NOTE There are two ways to create addresses for the sites in a network. You can give each site its own
subfolder (as in http://OrilliaBaseballTeams.com/madcats), or you can give each site its own subdomain (as in
http://madcats.OrilliaBaseballTeams.com). The latter is the way WordPress.com works. It’s slightly more complicated,
because it requires some additional settings on your web host. In this chapter, you’ll stick to the subfolder
approach.

Converting an Existing Site to a Multisite Network

Converting an existing WordPress site into a multisite network is trickier than creating
a new network from scratch. If you use subfolders (rather than subdomains) in your
network, the conversion process will break any links within posts (see the Note near
the bottom of this page to learn why). For that reason, it’s best to convert a newly
created WordPress site, rather than one you’ve been using (and that other people
have been reading) for some time.

But if you know how to use an FTP program and you’re undaunted by the challenge,
it is possible to transition from an ordinary site to a multisite network. WordPress has
the full and rather technical step-by-step instructions at http://tinyurl.com/2835suo.
The process involves modifying two files in your site—wp-config.php and .htaccess—
and changing a few related settings in the dashboard. But because you can’t
directly edit the files on your site, you need to download them to your computer
(that’s where the FTP program comes in), make your changes in a text editor, and
then upload the new, modified files. If you’ve never fiddled with a WordPress installation
before, it’s a bit tedious.
WARNING Make sure you really want a multisite network before you forge ahead, because there’s no
easy way to change a multisite network back to a single site after you make the jump.

Creating a Network of Sites

Your Multisite Network: A First Look

When you create a multisite network, WordPress starts you out with a single home
site in the root of the installation folder. For example, if you install a multisite network
at http://prosetech.com, the first site is at http://prosetech.com. This is exactly the
same as when you create a standalone site. When you create additional sites, however,
WordPress places them in subfolders. So if you add a site named teamseven,
WordPress creates it at http://prosetech.com/teamseven. (You might think that it
makes more sense to write TeamSeven rather than teamseven, but to WordPress
it’s all the same. No matter what capitalization you use, WordPress shows the site
name in lowercase letters when you manage it in the dashboard.)
NOTE If you’re using subfolders (not subdomains) to arrange your multisite network, you’ll find one quirk
in WordPress’s naming system. When you view a post or page on your home site, WordPress adds /blog to the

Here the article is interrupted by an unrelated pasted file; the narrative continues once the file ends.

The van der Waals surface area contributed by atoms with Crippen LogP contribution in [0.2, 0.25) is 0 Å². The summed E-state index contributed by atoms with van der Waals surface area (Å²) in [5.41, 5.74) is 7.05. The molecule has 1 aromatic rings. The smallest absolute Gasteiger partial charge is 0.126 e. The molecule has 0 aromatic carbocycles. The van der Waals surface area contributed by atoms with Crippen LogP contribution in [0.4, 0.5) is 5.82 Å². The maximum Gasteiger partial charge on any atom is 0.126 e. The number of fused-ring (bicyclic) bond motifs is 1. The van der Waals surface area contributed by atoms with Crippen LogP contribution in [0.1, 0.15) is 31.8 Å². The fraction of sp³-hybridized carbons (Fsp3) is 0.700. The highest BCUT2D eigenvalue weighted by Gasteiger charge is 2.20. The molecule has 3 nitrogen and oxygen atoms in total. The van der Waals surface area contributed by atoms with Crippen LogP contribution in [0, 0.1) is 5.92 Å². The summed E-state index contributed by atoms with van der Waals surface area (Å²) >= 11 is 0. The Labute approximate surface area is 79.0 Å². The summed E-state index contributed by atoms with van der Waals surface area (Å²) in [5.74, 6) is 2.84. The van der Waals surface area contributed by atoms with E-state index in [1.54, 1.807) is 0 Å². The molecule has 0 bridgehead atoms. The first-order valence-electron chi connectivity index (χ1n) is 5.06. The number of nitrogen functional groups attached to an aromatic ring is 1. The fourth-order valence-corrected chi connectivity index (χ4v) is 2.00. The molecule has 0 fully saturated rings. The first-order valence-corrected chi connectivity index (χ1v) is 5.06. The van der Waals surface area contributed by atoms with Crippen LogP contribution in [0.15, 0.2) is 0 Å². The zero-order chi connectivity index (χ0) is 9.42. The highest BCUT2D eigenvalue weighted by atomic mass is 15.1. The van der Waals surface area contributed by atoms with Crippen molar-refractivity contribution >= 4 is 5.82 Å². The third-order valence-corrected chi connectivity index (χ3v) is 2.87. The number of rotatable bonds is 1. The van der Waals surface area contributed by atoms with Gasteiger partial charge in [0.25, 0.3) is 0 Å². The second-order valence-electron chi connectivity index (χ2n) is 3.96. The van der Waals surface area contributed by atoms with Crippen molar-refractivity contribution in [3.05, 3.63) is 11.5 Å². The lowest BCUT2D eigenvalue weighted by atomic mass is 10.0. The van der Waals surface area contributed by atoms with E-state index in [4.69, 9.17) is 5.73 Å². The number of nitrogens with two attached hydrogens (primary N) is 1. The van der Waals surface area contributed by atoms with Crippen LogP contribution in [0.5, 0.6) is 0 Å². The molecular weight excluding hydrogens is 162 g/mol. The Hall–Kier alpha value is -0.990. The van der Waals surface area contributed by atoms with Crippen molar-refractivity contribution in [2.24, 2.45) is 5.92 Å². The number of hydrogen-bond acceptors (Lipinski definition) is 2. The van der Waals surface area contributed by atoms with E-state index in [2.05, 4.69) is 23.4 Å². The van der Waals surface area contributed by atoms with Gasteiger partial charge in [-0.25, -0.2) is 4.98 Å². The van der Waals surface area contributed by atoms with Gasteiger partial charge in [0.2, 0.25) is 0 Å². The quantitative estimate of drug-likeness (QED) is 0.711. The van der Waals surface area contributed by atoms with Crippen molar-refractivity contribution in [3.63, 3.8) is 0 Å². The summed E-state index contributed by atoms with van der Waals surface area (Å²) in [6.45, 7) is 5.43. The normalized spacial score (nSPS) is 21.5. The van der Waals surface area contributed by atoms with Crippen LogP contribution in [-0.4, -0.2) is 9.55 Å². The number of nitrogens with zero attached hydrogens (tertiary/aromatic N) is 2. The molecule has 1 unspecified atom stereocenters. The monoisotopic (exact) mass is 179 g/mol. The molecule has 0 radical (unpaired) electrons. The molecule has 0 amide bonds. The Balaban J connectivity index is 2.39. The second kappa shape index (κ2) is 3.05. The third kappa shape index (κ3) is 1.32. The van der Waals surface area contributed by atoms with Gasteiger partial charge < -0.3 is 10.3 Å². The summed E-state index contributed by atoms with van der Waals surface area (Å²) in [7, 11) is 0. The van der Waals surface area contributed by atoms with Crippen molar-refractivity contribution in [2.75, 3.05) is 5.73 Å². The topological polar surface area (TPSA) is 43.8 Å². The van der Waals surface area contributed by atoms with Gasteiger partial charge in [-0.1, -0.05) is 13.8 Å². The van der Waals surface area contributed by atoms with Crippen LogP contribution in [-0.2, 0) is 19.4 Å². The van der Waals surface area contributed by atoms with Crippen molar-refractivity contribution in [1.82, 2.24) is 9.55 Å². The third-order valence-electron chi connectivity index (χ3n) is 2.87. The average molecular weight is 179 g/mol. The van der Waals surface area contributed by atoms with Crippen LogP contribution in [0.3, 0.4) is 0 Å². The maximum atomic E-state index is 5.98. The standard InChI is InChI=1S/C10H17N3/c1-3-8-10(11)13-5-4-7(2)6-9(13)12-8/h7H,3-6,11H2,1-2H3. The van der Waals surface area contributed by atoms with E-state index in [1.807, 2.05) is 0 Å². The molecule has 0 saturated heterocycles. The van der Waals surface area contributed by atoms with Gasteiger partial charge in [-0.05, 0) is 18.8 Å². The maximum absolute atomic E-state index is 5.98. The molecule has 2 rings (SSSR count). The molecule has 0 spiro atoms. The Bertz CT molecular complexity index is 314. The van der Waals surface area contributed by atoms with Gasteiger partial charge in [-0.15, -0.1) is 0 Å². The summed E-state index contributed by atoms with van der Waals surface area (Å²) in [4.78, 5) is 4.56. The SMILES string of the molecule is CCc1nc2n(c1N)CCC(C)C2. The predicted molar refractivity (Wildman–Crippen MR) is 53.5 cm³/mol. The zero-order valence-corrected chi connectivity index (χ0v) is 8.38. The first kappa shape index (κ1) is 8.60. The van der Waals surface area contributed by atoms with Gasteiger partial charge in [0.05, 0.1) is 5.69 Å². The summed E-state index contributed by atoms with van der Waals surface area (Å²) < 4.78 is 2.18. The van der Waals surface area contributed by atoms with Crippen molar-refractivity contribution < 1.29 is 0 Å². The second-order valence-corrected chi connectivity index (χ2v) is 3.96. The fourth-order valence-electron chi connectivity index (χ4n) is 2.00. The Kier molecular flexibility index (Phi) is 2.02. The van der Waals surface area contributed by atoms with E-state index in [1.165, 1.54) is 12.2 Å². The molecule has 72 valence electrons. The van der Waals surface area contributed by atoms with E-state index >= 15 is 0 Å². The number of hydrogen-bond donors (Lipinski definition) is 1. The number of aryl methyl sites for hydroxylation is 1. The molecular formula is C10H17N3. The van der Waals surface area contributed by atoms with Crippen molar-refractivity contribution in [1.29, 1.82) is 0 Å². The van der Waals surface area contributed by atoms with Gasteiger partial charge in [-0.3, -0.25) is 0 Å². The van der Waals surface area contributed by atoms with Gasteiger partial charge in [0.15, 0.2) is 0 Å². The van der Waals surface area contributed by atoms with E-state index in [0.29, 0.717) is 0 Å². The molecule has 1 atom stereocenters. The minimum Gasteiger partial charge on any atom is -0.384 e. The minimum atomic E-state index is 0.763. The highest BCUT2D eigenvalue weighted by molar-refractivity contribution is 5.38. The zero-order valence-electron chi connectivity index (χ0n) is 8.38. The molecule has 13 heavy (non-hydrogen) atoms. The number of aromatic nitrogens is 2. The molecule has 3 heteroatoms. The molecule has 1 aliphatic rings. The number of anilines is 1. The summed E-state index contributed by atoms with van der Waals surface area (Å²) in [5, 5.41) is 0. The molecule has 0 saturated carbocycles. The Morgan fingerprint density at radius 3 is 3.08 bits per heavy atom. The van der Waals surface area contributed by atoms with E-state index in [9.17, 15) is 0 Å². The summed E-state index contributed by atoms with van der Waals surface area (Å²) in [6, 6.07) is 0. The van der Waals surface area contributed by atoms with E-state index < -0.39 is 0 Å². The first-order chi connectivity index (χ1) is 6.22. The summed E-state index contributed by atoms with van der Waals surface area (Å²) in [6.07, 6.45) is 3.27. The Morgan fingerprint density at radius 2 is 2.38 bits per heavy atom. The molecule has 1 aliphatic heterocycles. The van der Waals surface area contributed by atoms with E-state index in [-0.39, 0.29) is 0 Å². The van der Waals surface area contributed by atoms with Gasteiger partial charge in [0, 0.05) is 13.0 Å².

address. For example, WordPress puts a post that would ordinarily be found at http://prosetech.com/2014/06/
peanut-butter-prices-spike at http://prosetech.com/blog/2014/06/peanut-butter-prices-spike. This slightly
awkward system makes sure that WordPress can’t confuse your home site blog with another site in the network,
because it doesn’t allow any other site to use the name blog.
When you finish creating your multisite network, you find yourself at the dashboard
of your home site. But if you attempt to augment your site’s features, you’ll find a new
restriction. Even though you can activate an existing plug-in or theme, WordPress
won’t let you install new ones. On a fresh WordPress install, you’ll probably get just
a single theme (Twenty Fourteen) and two basic plug-ins (the essential Akismet
spam-catcher, and the pointless Hello Dolly example).

If you haven’t already guessed, your home site has these new and slightly unwelcome
limitations because it’s now part of your multisite network. These rules can
be frustrating, but they have sound logic behind them. First, the theme limitations
guarantee that your sites share a consistent look. Second, the theme and plug-in
restrictions act as safeguards that prevent inexperienced users from uploading
spam-filled extensions, which could compromise your entire network.
That said, you’ll probably want to tweak these restrictions to make them better suit
your site. For example, you may want the sites on your network to use a different
standard theme, or you may want to allow site creators to choose from a small group
of approved themes. You might also have trusted plug-ins that you want to run on
everyone’s site. You’ll learn how to make these changes shortly. But first, you need
to understand how to add new sites to your network.

Your Multisite Network: A First Look